Carbon market still powering ahead
In what has now become a regular event, analyst Point Carbon has used its annual carbon markets conference to unveil a comprehensive market survey detailing not only the latest trends but also its forecasts of what lies ahead.
At this year’s event, which took place in March in Copenhagen, three main themes dominated the conference:
Growth: the global carbon market showed phenomenal growth again in 2007.
CDM: is Europe putting “unhelpful” restrictions on the clean development mechanism (CDM) even as the secondary market is booming?
Energy-intensive industries: is Europe losing them to regions without a price on emissions?
Strong growth in 2007
The global carbon market continued its strong growth last year, mainly driven by the EU emission trading scheme (EU ETS), according to Point Carbon.
In 2007, the market grew by 80 per cent to €40bn relative to 2006. Total traded volume grew by nearly two thirds to 2.7bn tonnes. These figures far surpass Point Carbon’s prediction of a 50 per cent growth made a year ago. The EU ETS traded 1.6bn tonnes last year, equivalent to the size of the entire global carbon market only a year earlier. Trades were worth €28bn, representing an increase of 55 per cent on 2006.
Europe continues to drive global carbon market growth, in particular by participating in a booming secondary market for CDM-derived credits. Primary CDM credits are delivered directly from emission-reduction projects in developing countries while secondary CDM credits are bought from a middleman. Point Carbon had forecast a decline in the CDM market for 2007, but instead it grew by 68 per cent in volume to 947m tonnes and 200 per cent in value to €12bn. The joint implementation (JI) market tripled.
The market survey reflects a positive outlook for the future. Respondents expect the carbon price to average €24 per tonne in 2010 and €35 in 2020, significantly higher than their expectations last year. Point Carbon expects prices to average €30 per tonne until 2012 and €35 thereafter.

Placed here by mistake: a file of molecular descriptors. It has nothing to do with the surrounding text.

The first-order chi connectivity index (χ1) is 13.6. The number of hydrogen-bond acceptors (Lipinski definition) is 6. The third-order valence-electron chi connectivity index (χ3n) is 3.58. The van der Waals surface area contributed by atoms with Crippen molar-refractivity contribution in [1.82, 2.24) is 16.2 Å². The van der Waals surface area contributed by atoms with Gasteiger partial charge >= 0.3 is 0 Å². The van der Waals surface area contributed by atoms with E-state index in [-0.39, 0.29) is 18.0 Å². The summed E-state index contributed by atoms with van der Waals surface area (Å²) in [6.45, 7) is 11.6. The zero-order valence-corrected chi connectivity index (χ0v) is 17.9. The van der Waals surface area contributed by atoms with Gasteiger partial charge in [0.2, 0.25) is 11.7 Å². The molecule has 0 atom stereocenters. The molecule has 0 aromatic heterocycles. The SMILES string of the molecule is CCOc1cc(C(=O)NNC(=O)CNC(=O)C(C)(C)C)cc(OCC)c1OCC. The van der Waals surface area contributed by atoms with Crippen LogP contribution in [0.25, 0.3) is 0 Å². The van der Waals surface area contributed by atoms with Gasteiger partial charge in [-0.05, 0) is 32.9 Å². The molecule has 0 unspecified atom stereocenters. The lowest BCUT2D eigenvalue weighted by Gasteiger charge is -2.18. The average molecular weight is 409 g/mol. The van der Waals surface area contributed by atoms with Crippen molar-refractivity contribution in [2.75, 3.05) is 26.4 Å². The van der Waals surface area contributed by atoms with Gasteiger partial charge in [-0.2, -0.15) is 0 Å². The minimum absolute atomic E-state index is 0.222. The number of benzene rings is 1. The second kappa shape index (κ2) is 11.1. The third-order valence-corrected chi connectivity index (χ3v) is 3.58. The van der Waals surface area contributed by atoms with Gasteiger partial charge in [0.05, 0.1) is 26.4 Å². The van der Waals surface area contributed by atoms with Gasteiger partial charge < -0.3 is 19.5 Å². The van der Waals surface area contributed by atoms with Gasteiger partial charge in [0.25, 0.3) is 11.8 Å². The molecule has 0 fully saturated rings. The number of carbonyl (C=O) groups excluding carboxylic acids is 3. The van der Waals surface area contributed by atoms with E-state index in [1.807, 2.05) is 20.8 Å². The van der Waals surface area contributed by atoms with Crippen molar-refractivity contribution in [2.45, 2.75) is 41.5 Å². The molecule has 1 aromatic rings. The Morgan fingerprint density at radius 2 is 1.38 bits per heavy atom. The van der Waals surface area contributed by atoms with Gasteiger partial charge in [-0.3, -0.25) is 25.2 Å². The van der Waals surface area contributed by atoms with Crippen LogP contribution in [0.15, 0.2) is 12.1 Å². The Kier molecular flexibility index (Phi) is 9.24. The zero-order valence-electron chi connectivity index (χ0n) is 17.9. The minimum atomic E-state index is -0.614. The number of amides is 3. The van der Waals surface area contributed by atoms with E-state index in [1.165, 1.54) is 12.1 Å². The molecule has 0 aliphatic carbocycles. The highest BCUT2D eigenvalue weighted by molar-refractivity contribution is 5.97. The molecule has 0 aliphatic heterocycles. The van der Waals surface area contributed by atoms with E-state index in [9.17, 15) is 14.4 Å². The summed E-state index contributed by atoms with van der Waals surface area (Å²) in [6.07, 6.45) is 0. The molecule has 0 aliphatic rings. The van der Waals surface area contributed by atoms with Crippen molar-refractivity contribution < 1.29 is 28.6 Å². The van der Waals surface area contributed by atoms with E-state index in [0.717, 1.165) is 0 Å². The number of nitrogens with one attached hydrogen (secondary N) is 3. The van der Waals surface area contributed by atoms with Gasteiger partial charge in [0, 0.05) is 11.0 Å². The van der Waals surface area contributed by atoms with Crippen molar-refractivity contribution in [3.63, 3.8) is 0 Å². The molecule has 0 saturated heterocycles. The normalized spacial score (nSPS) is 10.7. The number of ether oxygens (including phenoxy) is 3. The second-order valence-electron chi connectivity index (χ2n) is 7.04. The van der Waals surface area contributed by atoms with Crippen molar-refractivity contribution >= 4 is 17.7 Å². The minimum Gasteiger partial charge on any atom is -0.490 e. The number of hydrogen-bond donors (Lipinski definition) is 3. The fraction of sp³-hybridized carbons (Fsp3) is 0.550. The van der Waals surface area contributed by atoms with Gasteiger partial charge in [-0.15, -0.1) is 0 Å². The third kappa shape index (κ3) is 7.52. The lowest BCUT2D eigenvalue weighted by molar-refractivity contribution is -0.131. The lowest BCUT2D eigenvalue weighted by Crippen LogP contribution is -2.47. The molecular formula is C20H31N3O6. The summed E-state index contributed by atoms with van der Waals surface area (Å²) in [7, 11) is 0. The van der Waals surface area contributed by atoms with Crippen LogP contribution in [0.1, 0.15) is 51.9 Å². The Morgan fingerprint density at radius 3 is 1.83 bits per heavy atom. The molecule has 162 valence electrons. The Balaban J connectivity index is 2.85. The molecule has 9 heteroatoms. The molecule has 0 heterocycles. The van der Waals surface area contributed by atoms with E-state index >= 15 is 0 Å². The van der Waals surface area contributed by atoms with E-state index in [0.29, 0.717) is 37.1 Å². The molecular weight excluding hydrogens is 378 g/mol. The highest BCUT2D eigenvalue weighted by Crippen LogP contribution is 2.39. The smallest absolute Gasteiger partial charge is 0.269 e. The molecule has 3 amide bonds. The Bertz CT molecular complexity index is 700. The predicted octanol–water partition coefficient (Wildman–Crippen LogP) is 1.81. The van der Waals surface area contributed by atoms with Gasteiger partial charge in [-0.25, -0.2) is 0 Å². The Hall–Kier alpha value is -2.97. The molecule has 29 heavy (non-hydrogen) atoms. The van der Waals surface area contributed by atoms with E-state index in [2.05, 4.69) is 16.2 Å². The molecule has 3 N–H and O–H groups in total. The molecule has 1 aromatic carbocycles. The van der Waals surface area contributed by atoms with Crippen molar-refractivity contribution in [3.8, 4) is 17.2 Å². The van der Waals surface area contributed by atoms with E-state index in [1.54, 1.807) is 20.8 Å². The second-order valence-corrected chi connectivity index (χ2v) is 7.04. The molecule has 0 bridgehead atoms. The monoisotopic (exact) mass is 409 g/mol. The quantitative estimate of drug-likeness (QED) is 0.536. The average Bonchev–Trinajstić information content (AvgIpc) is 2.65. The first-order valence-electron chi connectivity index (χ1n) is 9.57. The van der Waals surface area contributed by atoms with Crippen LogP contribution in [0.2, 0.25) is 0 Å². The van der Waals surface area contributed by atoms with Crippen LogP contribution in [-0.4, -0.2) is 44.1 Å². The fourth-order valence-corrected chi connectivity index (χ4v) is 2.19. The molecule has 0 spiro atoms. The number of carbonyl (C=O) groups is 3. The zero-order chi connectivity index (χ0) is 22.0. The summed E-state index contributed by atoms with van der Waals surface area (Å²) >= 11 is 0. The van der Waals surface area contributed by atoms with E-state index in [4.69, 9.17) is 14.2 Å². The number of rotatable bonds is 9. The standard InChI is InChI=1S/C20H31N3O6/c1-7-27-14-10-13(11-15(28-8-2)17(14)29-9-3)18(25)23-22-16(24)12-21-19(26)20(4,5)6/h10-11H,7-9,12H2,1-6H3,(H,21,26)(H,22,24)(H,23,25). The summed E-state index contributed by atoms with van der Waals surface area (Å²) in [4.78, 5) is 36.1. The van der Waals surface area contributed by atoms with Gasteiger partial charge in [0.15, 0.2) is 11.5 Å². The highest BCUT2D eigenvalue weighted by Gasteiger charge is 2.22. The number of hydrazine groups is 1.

The analyst believes 4.2bn tonnes will be traded during 2008, up over 50 per cent from 2007, worth €63bn. It expects greater volatility. The primary CDM market will slump, it forecasts, but growth in the secondary market will continue. US companies will make their mark on the global carbon market for the first time.
‘Unhelpful’ CDM limits
In Copenhagen, UN climate chief Yvo de Boer criticised European commission plans to limit the use of CDM carbon credits to 3 per cent of countries’ 2005 emission levels. Several EU environment ministers called for greater use of CDM at a council meeting in early March (see front page).
CDM projects have been a “great success so far”, Mr de Boer told delegates, and restricting their use “will not motivate developing countries to get more involved” in discussions on a global climate agreement.
The CDM market should be shaped to “spur bigger financial flows”. This would “lay the basis” for an agreement in 2009, he said.
“We understand there must be regulations on how much CDM you can buy, but we are afraid of anything that can destroy them,” agreed Norway’s prime minister Jens Stoltenberg.
“If we are serious about tackling climate change we need to rethink the role of CDM,” said commission representative Yvon Slingenberg. She believes that in the long term a transition to a cap-and-trade system for developing countries “seems inevitable”. EU limits on CDM are necessary to force Europe to develop a low-carbon economy, she added.
Concern for Europe’s Industries
The concern dominating the airwaves in Brussels also emerged as a key priority in Copenhagen: will energy-intensive industries in the EU relocate to areas without a
price on carbon?
There could be 5-8 per cent carbon leakage in the steel and cement sectors, said Michael Grubb of the UK’s Carbon Trust. This estimate assumes a carbon price of €30 per tonne. Mr Grubb stressed the steel industry was particularly at risk.
Point Carbon’s market survey put the risk of relocation much higher, finding that 17 per cent of companies surveyed have, plan or are considering relocating outside the EU because of the cost of carbon.
Mr Grubb told delegates in Copenhagen that free allocation of carbon allowances would not necessarily be a solution as it would compensate for profit loss but not prevent firms from relocating.
Robert Fig of steelmaker Arcelor Mittal said his firm was used to treating carbon like just another commodity, but carbon markets have not been kind to heavy industry. “There’s a long way to go for us to trust the market to deliver what we need it to deliver,” he said.
Traders said too many uncertainties surround the current situation and present a significant risk for Europe’s industry. Uncertain timescales and lack of clarity about the international scenarios are frustrating markets and damaging “faith in the regulators’ ability to deliver”, said Olivia Hartridge of Morgan Stanley.
EU leaders have agreed to hold off measures to counter relocations until the outcome of international climate talks becomes clear (see front page). The implications of this will be a lot clearer by this time next year.
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